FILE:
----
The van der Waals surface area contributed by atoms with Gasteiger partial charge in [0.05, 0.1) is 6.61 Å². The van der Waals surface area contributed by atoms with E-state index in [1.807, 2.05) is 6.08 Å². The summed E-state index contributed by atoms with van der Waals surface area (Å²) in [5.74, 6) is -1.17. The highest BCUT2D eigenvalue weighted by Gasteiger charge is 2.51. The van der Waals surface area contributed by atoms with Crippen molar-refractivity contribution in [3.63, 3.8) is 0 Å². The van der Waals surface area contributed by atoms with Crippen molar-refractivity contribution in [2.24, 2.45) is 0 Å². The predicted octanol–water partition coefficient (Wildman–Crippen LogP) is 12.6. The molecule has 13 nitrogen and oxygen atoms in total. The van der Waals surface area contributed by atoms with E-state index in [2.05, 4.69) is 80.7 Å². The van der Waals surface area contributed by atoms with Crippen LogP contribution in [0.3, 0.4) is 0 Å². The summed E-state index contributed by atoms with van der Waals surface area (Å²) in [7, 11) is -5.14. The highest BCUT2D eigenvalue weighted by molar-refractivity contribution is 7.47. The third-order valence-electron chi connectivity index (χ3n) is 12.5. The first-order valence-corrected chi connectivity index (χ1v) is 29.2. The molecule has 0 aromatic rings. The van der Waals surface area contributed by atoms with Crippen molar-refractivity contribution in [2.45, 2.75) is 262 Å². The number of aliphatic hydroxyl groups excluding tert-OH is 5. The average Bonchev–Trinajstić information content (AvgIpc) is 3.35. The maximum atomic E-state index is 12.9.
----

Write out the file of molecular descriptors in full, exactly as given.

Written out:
The van der Waals surface area contributed by atoms with Gasteiger partial charge in [0.05, 0.1) is 6.61 Å². The van der Waals surface area contributed by atoms with E-state index in [1.807, 2.05) is 6.08 Å². The summed E-state index contributed by atoms with van der Waals surface area (Å²) in [5.74, 6) is -1.17. The highest BCUT2D eigenvalue weighted by Gasteiger charge is 2.51. The van der Waals surface area contributed by atoms with Crippen molar-refractivity contribution in [3.63, 3.8) is 0 Å². The van der Waals surface area contributed by atoms with Crippen molar-refractivity contribution in [2.24, 2.45) is 0 Å². The predicted octanol–water partition coefficient (Wildman–Crippen LogP) is 12.6. The molecule has 13 nitrogen and oxygen atoms in total. The van der Waals surface area contributed by atoms with E-state index in [2.05, 4.69) is 80.7 Å². The van der Waals surface area contributed by atoms with Crippen LogP contribution in [0.3, 0.4) is 0 Å². The summed E-state index contributed by atoms with van der Waals surface area (Å²) in [7, 11) is -5.14. The highest BCUT2D eigenvalue weighted by molar-refractivity contribution is 7.47. The third-order valence-electron chi connectivity index (χ3n) is 12.5. The first-order valence-corrected chi connectivity index (χ1v) is 29.2. The molecule has 0 aromatic rings. The van der Waals surface area contributed by atoms with Crippen molar-refractivity contribution in [2.45, 2.75) is 262 Å². The number of aliphatic hydroxyl groups excluding tert-OH is 5. The average Bonchev–Trinajstić information content (AvgIpc) is 3.35. The maximum atomic E-state index is 12.9.